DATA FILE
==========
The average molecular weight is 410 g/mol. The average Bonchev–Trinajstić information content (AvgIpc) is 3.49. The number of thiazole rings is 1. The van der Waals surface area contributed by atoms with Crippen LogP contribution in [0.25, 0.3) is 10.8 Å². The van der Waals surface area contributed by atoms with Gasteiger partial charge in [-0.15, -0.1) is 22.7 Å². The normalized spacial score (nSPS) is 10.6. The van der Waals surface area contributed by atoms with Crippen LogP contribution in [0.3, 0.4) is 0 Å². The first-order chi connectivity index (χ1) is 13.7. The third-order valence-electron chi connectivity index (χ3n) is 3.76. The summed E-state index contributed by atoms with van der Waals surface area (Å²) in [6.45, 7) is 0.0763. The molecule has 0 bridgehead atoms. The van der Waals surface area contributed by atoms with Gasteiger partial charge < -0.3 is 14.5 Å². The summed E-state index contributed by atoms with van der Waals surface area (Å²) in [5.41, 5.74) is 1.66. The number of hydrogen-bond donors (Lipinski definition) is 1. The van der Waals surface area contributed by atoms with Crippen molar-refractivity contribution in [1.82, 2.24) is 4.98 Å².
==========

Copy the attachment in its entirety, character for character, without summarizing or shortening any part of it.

The average molecular weight is 410 g/mol. The average Bonchev–Trinajstić information content (AvgIpc) is 3.49. The number of thiazole rings is 1. The van der Waals surface area contributed by atoms with Crippen LogP contribution in [0.25, 0.3) is 10.8 Å². The van der Waals surface area contributed by atoms with Gasteiger partial charge in [-0.15, -0.1) is 22.7 Å². The normalized spacial score (nSPS) is 10.6. The van der Waals surface area contributed by atoms with Crippen LogP contribution in [0.3, 0.4) is 0 Å². The first-order chi connectivity index (χ1) is 13.7. The third-order valence-electron chi connectivity index (χ3n) is 3.76. The summed E-state index contributed by atoms with van der Waals surface area (Å²) in [6.45, 7) is 0.0763. The molecule has 0 bridgehead atoms. The van der Waals surface area contributed by atoms with Gasteiger partial charge < -0.3 is 14.5 Å². The summed E-state index contributed by atoms with van der Waals surface area (Å²) in [5.41, 5.74) is 1.66. The number of hydrogen-bond donors (Lipinski definition) is 1. The van der Waals surface area contributed by atoms with Crippen molar-refractivity contribution in [1.82, 2.24) is 4.98 Å².